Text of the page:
For fitness, I am accepting that my amount of body fat is very hard to lower (I have lowered it a lot, but have been stuck for a year), and so I am going to work on my amount of muscle mass, which means that I will do more strength training. My lead measure is to do 4 sessions of 10+ minute weight training workouts per week. It’s not 4+, because rest is important. It’s only 10 minutes, because I am working one body part fairly heavy and to failure. I am doing other workouts—these are in addition to what I am already doing, usually on the same day.

To support this, I am adding a secondary leading measure of eating a high-protein, lower carb breakfast 5 days per week. I usually eat oatmeal and fruit, which is perfectly sensible, but perhaps not supporting my WIG as well. I am not a low-carb person (quite the opposite), but I want to reduce this kind of carb. My new staple breakfast will be an egg substitute I make from soaked mung beans (similar to Just Egg) and tofu or tempeh. There is also a cafe near me that makes Just Egg omelets that I will have when I’m lazy. I might also use protein shakes, but rarely.

For my personal goal, since I am aiming for 50 page books, it might be tempting to have a weekly page count goal, but that won’t work for me because I write in drafts. Like my work goal, I think the easiest lead measure will be hours per week, so I will work on the book for at least one hour on five days per week. This will result in 5+ hours per week, but I think it’s important to have a daily practice of writing and not just do 5 hours in one day per week. It seems low, but I have other things I am doing besides this to maintain my level of output. I still want my blog and podcast to be going at the same time. The WIG is about what I can do to get to another level, not something I do instead of what I am doing now. In 6 months, that’s about 130 hours, which should be enough time to write and edit 50 pages.

You might disagree with my goals, and how I am trying to accomplish them. That’s ok, but that’s not the point. The point is that I am trying to accomplish big goals by concentrating on a process that is much more short-term and something I can definitely do (4DX calls this playing a winnable game). I will be checking in every 13 weeks to see if I am moving the lag measure, and adjust if not.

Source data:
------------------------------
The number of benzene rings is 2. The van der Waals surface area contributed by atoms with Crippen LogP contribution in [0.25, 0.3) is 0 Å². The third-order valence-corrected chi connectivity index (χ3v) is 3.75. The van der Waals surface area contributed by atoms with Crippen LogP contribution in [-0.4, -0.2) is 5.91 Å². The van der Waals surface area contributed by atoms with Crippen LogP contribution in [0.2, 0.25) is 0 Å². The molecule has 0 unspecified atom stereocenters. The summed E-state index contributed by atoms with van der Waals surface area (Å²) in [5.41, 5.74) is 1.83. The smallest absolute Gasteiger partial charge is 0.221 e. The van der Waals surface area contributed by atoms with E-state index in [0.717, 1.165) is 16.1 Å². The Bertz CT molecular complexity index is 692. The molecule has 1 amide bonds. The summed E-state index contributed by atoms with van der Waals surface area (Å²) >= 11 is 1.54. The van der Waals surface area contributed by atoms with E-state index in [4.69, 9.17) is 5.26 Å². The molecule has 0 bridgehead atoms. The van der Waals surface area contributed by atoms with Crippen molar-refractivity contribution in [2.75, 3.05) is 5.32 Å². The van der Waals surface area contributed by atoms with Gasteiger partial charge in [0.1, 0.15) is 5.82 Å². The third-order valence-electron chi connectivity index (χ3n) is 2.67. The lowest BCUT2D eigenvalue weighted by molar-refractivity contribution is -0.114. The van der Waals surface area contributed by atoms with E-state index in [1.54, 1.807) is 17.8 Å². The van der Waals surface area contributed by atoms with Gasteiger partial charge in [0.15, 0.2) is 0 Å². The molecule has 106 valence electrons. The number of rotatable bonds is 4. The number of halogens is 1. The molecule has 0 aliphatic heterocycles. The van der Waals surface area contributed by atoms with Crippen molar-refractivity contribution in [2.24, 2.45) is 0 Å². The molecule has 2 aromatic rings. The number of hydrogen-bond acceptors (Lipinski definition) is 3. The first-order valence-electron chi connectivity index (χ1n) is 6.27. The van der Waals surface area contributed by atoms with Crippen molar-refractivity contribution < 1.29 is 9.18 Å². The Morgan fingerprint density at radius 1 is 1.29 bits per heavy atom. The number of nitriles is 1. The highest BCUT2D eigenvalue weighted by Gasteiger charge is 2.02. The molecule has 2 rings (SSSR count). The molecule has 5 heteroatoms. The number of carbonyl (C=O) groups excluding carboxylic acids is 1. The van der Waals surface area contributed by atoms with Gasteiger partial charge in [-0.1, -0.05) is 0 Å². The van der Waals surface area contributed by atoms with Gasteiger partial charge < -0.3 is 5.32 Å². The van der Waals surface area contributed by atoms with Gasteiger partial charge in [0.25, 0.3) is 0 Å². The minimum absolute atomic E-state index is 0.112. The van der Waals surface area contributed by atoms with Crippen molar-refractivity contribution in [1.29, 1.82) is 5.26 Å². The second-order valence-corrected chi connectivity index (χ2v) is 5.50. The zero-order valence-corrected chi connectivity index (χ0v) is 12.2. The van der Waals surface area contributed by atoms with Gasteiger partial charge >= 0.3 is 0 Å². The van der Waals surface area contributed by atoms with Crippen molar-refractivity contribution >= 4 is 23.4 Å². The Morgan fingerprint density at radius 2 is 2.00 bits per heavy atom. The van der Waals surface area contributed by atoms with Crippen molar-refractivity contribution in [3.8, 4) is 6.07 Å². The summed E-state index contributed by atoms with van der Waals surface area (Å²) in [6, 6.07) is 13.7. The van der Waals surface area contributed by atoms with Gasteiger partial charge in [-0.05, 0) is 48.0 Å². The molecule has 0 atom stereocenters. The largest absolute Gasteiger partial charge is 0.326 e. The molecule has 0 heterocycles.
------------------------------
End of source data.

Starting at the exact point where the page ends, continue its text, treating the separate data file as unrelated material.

My Current (2024) Blog Stack

This blog is 20 years old. I started with static files generated from CityDesk and hosted on a simple server. Then, I went to static files generated from RapidWeaver on Mac. In 2012, I realized that I needed it to be easier to post, so I migrated to WordPress.

I very rarely updated this site in 2012. I finally decided to bite the bullet and get everything into WordPress so that I could update from any machine, not just the one I had RapidWeaver installed on. I immediately got a bunch of benefits (1) the site has a mobile theme (2) I can update from my phone or iPad using WordPress apps (3) dealing with images and other media is a lot easier and (4) publishing is automatic and fast. Since the migration, I have maintained about a weekly update schedule.

I have been on WordPress since then and can’t see any reason to change. A few years ago, I migrated to DreamHost, which I recommend for WordPress hosting. They can do more than WordPress—I also host App-o-Mat there (which is a custom Django site).

My theme is WordPress’s Twenty Twelve. Each year they make a new theme (named for the year). It was the default when I migrated, and I didn’t look for anything else because I wanted something plain, which it is.

I really try to limit my plugins. There are three that I recommend if you need the features they implement.

I use the Blubrry plugin to help me self-host my podcast. It generates the podcast feed automatically from blog posts.

I use the Contextual Related Posts plugin to put related links at the bottom of each post and the Exclude Pages from Navigation plugin to let me control which pages show up in the navigation.

Aside from those, I just picked the most popular ones for generating a sitemap and to make it easier to embed videos hosted on YouTube and Vimeo.

I use Hover as my domain name registrar.

I have no plans to change anything. I do keep an eye on the CMS sites that offer some distribution (Medium, Substack, etc), but I care too much about owning my URLs and keeping content in something I could easily migrate away from.